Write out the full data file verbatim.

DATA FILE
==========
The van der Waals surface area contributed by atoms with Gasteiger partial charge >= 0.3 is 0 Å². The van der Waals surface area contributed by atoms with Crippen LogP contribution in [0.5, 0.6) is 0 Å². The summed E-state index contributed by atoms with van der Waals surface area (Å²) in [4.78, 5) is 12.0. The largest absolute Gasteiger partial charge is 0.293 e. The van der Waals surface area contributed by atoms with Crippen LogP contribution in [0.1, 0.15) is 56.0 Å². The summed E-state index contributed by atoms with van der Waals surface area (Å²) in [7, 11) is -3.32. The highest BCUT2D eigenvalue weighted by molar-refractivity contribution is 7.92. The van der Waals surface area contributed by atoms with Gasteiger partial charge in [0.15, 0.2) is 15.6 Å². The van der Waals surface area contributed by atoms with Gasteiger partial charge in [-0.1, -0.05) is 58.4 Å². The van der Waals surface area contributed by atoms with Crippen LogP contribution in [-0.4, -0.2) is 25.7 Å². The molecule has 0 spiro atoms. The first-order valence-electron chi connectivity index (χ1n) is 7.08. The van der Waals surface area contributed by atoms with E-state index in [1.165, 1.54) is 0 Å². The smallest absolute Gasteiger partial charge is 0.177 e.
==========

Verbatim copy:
The van der Waals surface area contributed by atoms with Gasteiger partial charge >= 0.3 is 0 Å². The van der Waals surface area contributed by atoms with Crippen LogP contribution in [0.5, 0.6) is 0 Å². The summed E-state index contributed by atoms with van der Waals surface area (Å²) in [4.78, 5) is 12.0. The largest absolute Gasteiger partial charge is 0.293 e. The van der Waals surface area contributed by atoms with Crippen LogP contribution in [0.1, 0.15) is 56.0 Å². The summed E-state index contributed by atoms with van der Waals surface area (Å²) in [7, 11) is -3.32. The highest BCUT2D eigenvalue weighted by molar-refractivity contribution is 7.92. The van der Waals surface area contributed by atoms with Gasteiger partial charge in [0.15, 0.2) is 15.6 Å². The van der Waals surface area contributed by atoms with Gasteiger partial charge in [-0.1, -0.05) is 58.4 Å². The van der Waals surface area contributed by atoms with Crippen LogP contribution in [-0.4, -0.2) is 25.7 Å². The molecule has 0 spiro atoms. The first-order valence-electron chi connectivity index (χ1n) is 7.08. The van der Waals surface area contributed by atoms with E-state index in [1.165, 1.54) is 0 Å². The smallest absolute Gasteiger partial charge is 0.177 e.